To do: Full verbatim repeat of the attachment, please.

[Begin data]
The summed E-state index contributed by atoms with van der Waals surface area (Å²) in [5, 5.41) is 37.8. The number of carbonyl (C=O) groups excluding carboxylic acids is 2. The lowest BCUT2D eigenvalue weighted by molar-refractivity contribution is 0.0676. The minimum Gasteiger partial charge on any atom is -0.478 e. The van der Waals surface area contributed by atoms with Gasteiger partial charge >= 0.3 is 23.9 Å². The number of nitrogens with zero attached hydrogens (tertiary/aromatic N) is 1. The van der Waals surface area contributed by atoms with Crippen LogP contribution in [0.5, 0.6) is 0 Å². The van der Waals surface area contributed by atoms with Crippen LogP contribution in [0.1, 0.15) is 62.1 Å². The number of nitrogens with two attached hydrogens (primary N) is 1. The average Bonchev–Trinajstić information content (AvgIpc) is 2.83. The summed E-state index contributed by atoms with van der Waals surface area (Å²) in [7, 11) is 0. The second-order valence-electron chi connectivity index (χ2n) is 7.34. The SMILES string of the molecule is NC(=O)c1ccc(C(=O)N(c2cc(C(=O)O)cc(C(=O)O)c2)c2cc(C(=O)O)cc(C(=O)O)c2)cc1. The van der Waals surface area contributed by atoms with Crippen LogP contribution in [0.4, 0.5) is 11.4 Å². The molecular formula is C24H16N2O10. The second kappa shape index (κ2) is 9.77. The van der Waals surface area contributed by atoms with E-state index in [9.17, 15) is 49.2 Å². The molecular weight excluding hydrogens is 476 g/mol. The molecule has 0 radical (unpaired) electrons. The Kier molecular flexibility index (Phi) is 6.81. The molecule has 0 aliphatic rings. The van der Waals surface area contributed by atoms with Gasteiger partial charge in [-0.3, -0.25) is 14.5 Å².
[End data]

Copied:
The summed E-state index contributed by atoms with van der Waals surface area (Å²) in [5, 5.41) is 37.8. The number of carbonyl (C=O) groups excluding carboxylic acids is 2. The lowest BCUT2D eigenvalue weighted by molar-refractivity contribution is 0.0676. The minimum Gasteiger partial charge on any atom is -0.478 e. The van der Waals surface area contributed by atoms with Gasteiger partial charge >= 0.3 is 23.9 Å². The number of nitrogens with zero attached hydrogens (tertiary/aromatic N) is 1. The van der Waals surface area contributed by atoms with Crippen LogP contribution in [0.5, 0.6) is 0 Å². The van der Waals surface area contributed by atoms with Crippen LogP contribution in [0.1, 0.15) is 62.1 Å². The number of nitrogens with two attached hydrogens (primary N) is 1. The average Bonchev–Trinajstić information content (AvgIpc) is 2.83. The summed E-state index contributed by atoms with van der Waals surface area (Å²) in [7, 11) is 0. The second-order valence-electron chi connectivity index (χ2n) is 7.34. The SMILES string of the molecule is NC(=O)c1ccc(C(=O)N(c2cc(C(=O)O)cc(C(=O)O)c2)c2cc(C(=O)O)cc(C(=O)O)c2)cc1. The van der Waals surface area contributed by atoms with Crippen LogP contribution in [0.4, 0.5) is 11.4 Å². The molecular formula is C24H16N2O10. The second kappa shape index (κ2) is 9.77. The van der Waals surface area contributed by atoms with E-state index in [9.17, 15) is 49.2 Å². The molecular weight excluding hydrogens is 476 g/mol. The molecule has 0 radical (unpaired) electrons. The Kier molecular flexibility index (Phi) is 6.81. The molecule has 0 aliphatic rings. The van der Waals surface area contributed by atoms with Gasteiger partial charge in [-0.3, -0.25) is 14.5 Å².